Art & Sole
She’s the heart. He’s the sole. Married 47 years, partners in life and business, Jane and Stuart Weitzman always have made a perfect pair, particularly as Jane has stepped into the role of philanthropist.
By Vivian Henoch, Editor myJewishDetroit
March 1, 2015
She’s the heart. He’s the sole.
Married 47 years, partners in life and business, Jane and Stuart always have made a perfect pair. They are the Weitzmans, shoe lovers of the eponymous couture shoe company, Stuart Weitzman, of course. While Jane has stepped down from her active role in the company, (which just recently passed hands to Coach through a private equity firm), she shows no signs of slowing down in her career as a philanthropist.
In the name of Stuart Weitzman – the brand and the family – Jane and Stuart have been longtime champions of charitable organizations and now spend much of their time, energy and resources giving back and raising funds for worthy causes as well as a long list of Jewish organizations. Jane’s board posts include the UJA Federation of Greenwich, the JDC (Federation’s overseas partner agency), the JTA, Boston Children’s Hospital, the Greenwich JCC and the Jewish Book Council.
Jane Gershon Weitzman, former executive vice president of Stuart Weitzman and founding vice president of Stuart Weitzman Retail, has spearheaded philanthropy for the company since opening its first boutique on Madison Avenue and 59th Street in New York City in 1995. Breaking the mold of retail window display, Jane had the vision to use the windows of her store to promote women’s health and awareness of breast cancer. By commissioning artists and designers to dress the windows, she discovered the power of creativity, not only in drawing customers to the store, but in building a platform for her own glam brand of social activism.
After the initial positive response to her store windows, Jane began to seek artists from around the country to design whimsical shoes, and in the process amassed an extraordinary collection of mixed-media art pieces. Some were wearable, some were even edible, most were fantasy shoes, fabricated from all manner of materials, from watercolor paper to playing cards, from fresh flowers to frosting.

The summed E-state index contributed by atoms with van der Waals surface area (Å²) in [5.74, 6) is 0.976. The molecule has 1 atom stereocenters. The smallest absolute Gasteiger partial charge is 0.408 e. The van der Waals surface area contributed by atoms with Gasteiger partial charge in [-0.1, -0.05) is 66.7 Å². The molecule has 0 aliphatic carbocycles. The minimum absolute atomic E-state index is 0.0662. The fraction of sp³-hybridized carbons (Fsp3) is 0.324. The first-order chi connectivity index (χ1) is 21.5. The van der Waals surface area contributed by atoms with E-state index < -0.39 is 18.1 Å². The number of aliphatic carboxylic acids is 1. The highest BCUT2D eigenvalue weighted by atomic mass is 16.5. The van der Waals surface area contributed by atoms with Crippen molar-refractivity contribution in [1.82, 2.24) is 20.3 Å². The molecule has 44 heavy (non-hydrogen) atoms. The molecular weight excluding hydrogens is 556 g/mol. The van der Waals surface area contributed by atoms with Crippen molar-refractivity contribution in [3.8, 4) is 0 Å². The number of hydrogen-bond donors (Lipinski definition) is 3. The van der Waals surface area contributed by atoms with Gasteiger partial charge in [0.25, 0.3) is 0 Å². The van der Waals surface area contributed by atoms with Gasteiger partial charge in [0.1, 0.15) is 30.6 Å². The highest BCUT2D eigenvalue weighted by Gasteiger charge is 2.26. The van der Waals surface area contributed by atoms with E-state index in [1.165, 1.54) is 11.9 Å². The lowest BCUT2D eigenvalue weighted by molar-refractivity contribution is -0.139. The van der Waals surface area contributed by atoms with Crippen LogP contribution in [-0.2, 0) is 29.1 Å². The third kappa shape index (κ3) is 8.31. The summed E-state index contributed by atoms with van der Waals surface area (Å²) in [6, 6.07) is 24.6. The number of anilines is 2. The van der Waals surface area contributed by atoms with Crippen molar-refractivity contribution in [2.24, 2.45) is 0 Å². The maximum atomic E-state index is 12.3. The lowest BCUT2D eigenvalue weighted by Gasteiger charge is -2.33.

Over the years, Jane’s project was so successful that the windows themselves became a destination — a gallery where artists vied to have their fantasy footwear displayed. In the eight years during which the company ran the promotion, Jane collected and curated more than 1,000 beautifully crafted shoes. Today, the very best of this collection is showcased in her book, Art & Sole, published in 2014 by Harper Collins. The book’s proceeds have gone toward ovarian and breast cancer research, as well as other causes near and dear to Jane’s heart.
Welcoming women to an evening of Heart and Sole
On a book tour to raise even more money for philanthropic causes, Jane Weitzman will be the featured guest of Federation’s Women’s Philanthropy for an evening of Heart and Sole, welcoming donors of $365 to the 2015 Annual Campaign. The “Thanks Event” will be held on Tuesday, March 24, at 7:00 pm, at Congregation Shaarey Zedek.
Additional highlights of the evening will include a book-signing with Jane Weitzman, pop-up shopping featuring selected products and designers from Saks Fifth Avenue, ELLA Designs with Liz Guz, Blue Lagoon with Melanie Radner and Betsy Hollander, and Erica Kleiman Designs. Proceeds from the sale of Art & Sole at the event will go to Federation’s 2015 Annual Campaign.
Those speculating what shoes Jane Weitzman will be wearing to the event can be assured that they will be a Stuart Weitzman pump, most likely to be as classic and elegant as ever. Though she’s traveled the world in search of fabulous shoes, Jane claims that beyond athletic shoes, she’s never worn a brand other than shoes made by her husband, Stuart, since they were married.
And her favorite pair? What else, but the wedding shoes Stuart Weitzman gave her when he asked her to marry him? Custom-designed for her in white lace with the signature “Made for Mrs. Stuart Weitzman” inside, they were indeed a perfect pair.